And took the U.S. to task for its failure to effectively address the problem of racial profiling in law enforcement:
While welcoming the acknowledgement made by the State party that racial or ethnic profiling is not effective law enforcement practice and is inconsistent with its commitment to fairness in the justice system, the Committee remains concerned at the practice of racial profiling of racial or ethnic minorities by law enforcement officials, including the Federal Bureau of Investigation (FBI), Transportation Security Administration, border enforcement officials, and local police (arts.2, 4(c) and 5(b)).
Recalling its general recommendation No. 31 (2001) on the prevention of racial discrimination in the administration and functioning of the criminal justice system, the Committee urges the State party to intensify efforts to effectively combat and end the practice of racial profiling by federal, state and local law enforcement officials
Earlier in 2014, the United Nations Human Rights Committee issued a scathing report documenting serious human rights abuses in the United States, with a particular focus on police violence.
In a section on “Excessive use of force by law enforcement officials,” the Human Rights Committee found that across the United States, there is an unacceptably “high number of fatal shootings by certain police forces, including, for instance, in Chicago, and reports of excessive use of force by certain law enforcement officers including the deadly use of tasers, which have a disparate impact on African Americans.”
In order to bring its practices in line with international norms on law enforcement, the UN recommended that the U.S. government should:
(a) step up its efforts to prevent the excessive use of force by law enforcement officers by ensuring compliance with the 1990 UN Basic Principles on the Use of Force and Firearms by Law Enforcement Officers; (b) ensure that the new CBP directive on use of deadly force is applied and enforced in practice; and (c) improve reporting of excessive use of force violations and ensure that reported cases of excessive use of force are effectively investigated, alleged perpetrators are prosecuted and, if convicted, punished with appropriate sanctions, that investigations are re-opened when new evidence becomes available, and that victims or their families are provided with adequate compensation.
The Basic Principles on the Use of Force and Firearms by Law Enforcement Officers that the Human Rights Committee referenced contains a number of guidelines that the U.S. would do well to implement in the interest of avoiding the unnecessary killings of civilians by police. For example,
Law enforcement officials, in carrying out their duty, shall, as far as possible, apply non-violent means before resorting to the use of force and firearms. They may use force and firearms only if other means remain ineffective or without any promise of achieving the intended result.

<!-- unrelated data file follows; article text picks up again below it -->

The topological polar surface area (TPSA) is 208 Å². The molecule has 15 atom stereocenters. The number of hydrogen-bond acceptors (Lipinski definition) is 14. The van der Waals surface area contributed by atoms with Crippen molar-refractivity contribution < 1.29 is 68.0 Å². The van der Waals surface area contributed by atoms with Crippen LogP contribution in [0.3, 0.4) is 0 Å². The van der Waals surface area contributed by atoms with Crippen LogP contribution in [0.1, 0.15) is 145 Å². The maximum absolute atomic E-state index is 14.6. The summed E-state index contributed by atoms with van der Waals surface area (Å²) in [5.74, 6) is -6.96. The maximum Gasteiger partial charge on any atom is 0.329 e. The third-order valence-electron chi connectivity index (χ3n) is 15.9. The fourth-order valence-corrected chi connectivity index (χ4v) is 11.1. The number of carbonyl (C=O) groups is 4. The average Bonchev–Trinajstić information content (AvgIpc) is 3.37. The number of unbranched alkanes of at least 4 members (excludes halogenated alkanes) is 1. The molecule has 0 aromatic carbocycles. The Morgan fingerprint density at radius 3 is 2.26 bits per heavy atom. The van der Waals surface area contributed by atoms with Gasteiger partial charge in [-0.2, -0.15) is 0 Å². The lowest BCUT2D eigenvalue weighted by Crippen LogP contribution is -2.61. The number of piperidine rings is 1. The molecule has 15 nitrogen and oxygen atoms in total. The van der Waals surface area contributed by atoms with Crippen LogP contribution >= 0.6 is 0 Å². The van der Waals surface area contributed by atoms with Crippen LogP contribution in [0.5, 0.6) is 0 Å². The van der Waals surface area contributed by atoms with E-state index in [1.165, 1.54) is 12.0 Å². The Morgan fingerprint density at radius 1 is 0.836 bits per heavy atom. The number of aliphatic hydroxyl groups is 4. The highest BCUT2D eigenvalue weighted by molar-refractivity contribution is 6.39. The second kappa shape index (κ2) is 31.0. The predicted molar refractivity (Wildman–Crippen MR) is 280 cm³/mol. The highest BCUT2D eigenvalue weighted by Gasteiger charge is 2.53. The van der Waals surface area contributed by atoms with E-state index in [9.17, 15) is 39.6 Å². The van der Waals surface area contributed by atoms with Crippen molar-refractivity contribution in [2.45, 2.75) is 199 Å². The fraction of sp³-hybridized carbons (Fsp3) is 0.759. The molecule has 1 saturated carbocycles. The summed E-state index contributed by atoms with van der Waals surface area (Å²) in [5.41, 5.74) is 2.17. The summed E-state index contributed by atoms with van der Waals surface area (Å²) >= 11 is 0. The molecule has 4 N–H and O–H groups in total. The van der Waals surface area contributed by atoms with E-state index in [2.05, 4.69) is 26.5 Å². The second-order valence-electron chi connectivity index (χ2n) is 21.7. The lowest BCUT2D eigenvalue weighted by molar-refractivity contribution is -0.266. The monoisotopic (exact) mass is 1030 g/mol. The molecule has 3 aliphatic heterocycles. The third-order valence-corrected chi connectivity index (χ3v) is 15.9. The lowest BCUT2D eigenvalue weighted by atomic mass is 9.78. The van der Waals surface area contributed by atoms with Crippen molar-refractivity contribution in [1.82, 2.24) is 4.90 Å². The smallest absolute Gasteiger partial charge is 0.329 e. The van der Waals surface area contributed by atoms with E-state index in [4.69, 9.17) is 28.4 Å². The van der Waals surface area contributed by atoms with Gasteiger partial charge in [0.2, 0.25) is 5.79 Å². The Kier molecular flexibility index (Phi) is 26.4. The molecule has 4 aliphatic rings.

- Whenever the lawful use of force and firearms is unavoidable, law enforcement officials shall:
(a) Exercise restraint in such use and act in proportion to the seriousness of the offence and the legitimate objective to be achieved;
(b) Minimize damage and injury, and respect and preserve human life;
(c) Ensure that assistance and medical aid are rendered to any injured or affected persons at the earliest possible moment;
(d) Ensure that relatives or close friends of the injured or affected person are notified at the earliest possible moment.
When tragedies do occur and police unnecessarily kill innocent people, the UN Basic Principles call for governments to “ensure that arbitrary or abusive use of force and firearms by law enforcement officials is punished as a criminal offence under their law.”
These are all areas in which the United States is falling woefully short of international standards, as described this week in detail in the DoJ’s report on Ferguson. But while the Ferguson police have been singled out for their particularly egregious behavior, it is important to keep in mind that many of these nationwide problems, as explained in an LA Times report on Thursday:
The Justice Department report released this week found many of the same problems already identified in more than two dozen police departments since 1997. The report, however, appears to find Ferguson police responsible for a much broader range of violations than many of the others.
Other federal reviews have focused on racial discrimination, as in East Haven, or excessive use of force, as in Seattle, both in 2011. The report on Ferguson includes those allegations and more, notably the accusation that police seemed as focused on generating revenue as fighting crime, and that they did this by citing African Americans for often questionable violations.
Marc Morial, head of the Urban League, said: “What’s shocking is that this report is taking place in 2015. This sounds like 1955.”